A new report on Europe’s greenhouse gas emissions says the EU must take action to get transport under control. The report by the European Environment Agency (EEA) shows average long-term emissions are going down, but road, ship and air transport are still dragging down the overall achievement, and contributed to a small rise in 2015.
A total decarbonisation of the transport sector is possible. So says the findings of a 10-year German government-led project to find practical ways of reducing greenhouse gas emissions. Spearheaded by the Öko-Institut, the ‘Renewbility’ project looked at solutions for all of Europe and its work was supported by German and Swiss-based research institutions but also by T&E’s German member VCD.
As many of you know, T&E will mark its 25th anniversary with a celebratory exhibition and debate at Brussels’ Royal Museums of Art & History on 26 March and you are all invited. But now I have the daunting task of writing an editorial worthy of the occasion. How do you summarise 25 years in 700 words? Here we go.
Without action, global CO2 emissions from transport are projected to double by 2050, the latest UN Intergovernmental Panel on Climate Change (IPCC) report has concluded. But ‘aggressive and sustained’ measures, including fuel carbon and energy intensity improvements, as well as infrastructure development can change the trendline and lead to a CO2 reduction of 15-40% instead.
They say there are two options to push out bad news – publish it on a Friday, or bury it in a much bigger announcement. On transport fuels, the European Commission has chosen the latter strategy.
Yes, this editorial has an unlikely title. If you have been following us, or the issues we work on, a little bit, the overwhelming impression is that things have been scaled back (emissions-trading aviation), postponed (the Fuel Quality Directive, possibly NOx from ship engines, truck CO2 emissions) and watered down (CO2 from cars, biofuels).
The Intergovernmental Panel on Climate Change (IPCC) has published its fifth report on global warming, concluding it is 95% certain that climate change is human-induced. However, it will not release its detailed analysis of transport’s contribution to climate change until Working Group III’s report on mitigation of climate change is published, possibly in April 2014.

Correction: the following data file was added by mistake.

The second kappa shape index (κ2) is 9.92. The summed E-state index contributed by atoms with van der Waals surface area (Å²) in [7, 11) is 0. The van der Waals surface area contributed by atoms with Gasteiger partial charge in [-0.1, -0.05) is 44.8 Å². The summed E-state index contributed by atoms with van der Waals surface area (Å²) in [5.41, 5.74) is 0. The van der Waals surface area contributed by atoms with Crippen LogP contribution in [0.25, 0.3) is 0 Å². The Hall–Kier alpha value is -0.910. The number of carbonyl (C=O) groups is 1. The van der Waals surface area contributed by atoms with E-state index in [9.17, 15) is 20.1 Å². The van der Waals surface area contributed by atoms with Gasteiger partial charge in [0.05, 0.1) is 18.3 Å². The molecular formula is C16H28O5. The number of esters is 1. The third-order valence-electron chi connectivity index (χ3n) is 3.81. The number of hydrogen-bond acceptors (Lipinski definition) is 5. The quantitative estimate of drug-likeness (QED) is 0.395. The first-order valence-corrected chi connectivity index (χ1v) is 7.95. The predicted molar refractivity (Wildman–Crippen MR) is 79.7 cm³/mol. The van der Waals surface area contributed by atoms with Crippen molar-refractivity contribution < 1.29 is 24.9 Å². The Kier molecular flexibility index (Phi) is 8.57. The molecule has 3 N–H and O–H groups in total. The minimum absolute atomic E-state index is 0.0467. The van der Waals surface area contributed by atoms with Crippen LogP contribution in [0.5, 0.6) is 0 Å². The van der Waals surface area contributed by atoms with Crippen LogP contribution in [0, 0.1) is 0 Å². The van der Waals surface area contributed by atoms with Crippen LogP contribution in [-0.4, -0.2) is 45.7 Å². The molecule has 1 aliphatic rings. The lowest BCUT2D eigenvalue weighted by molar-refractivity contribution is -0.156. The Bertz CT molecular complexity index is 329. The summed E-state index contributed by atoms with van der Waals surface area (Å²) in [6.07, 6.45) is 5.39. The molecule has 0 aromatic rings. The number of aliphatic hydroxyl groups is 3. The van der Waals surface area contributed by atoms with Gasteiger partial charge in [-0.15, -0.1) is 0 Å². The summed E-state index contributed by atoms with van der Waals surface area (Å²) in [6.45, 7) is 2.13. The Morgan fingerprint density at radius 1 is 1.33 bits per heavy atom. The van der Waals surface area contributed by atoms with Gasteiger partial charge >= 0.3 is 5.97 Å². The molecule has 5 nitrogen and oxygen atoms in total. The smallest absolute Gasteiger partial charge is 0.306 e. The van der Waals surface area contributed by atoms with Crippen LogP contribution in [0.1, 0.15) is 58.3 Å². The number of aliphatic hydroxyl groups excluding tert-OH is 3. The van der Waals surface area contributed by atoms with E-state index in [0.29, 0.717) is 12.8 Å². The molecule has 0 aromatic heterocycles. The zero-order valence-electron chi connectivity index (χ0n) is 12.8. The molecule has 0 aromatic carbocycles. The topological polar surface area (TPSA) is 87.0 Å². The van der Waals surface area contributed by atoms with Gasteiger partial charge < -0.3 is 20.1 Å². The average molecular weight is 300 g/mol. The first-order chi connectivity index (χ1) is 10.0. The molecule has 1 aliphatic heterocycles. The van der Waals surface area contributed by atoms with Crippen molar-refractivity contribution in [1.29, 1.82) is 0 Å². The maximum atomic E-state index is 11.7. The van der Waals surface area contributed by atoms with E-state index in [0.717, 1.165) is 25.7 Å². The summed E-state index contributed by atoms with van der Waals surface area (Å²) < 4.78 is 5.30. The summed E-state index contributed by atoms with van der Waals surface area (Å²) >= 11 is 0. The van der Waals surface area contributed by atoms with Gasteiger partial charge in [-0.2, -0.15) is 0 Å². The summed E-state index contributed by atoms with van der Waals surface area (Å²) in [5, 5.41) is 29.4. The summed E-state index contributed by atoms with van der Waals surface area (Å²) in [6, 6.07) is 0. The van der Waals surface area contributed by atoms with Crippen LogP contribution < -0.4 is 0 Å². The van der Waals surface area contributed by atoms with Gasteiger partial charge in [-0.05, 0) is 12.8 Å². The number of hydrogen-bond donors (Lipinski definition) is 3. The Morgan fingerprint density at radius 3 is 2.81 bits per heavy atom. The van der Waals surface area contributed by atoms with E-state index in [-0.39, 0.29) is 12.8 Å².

The IPCC findings, published last month, were widely reported, but one of the world’s leading broadcasters, the BBC, has been criticised for giving ‘false balance’ to climate sceptics in its coverage of the report.
Two new reports have highlighted the dangers of governments delaying action to limit transport emissions. A study from Germany says economic growth will be much harder to achieve if international action to cut climate-changing emissions is not achieved by 2015. And a study from the UK on how carbon emissions from aircraft contribute to global warming has also stressed the importance of acting now, not in several years.
The EU has reached its greenhouse gas emissions target for 2020 nine years early. Figures released by the European Environment Agency (EEA) show emissions in 2011 were almost 20% lower than those in 1990, the ‘baseline’ year for the EU’s reduction targets. T&E says the figures show the 2020 target was not strict enough, and they make the case for investments in low-carbon technologies during times of economic downturn.
The EU transport commissioner Siim Kallas has floated the idea of the EU legislating to oblige member states to provide more charging points for electric vehicles. The proposal came as part of a ‘Clean Power for Transport’ package launched last month that looks to encourage a greater take-up of alternative-fuel vehicles by the public. T&E said it was ‘a small but largely welcome step’ in the right direction.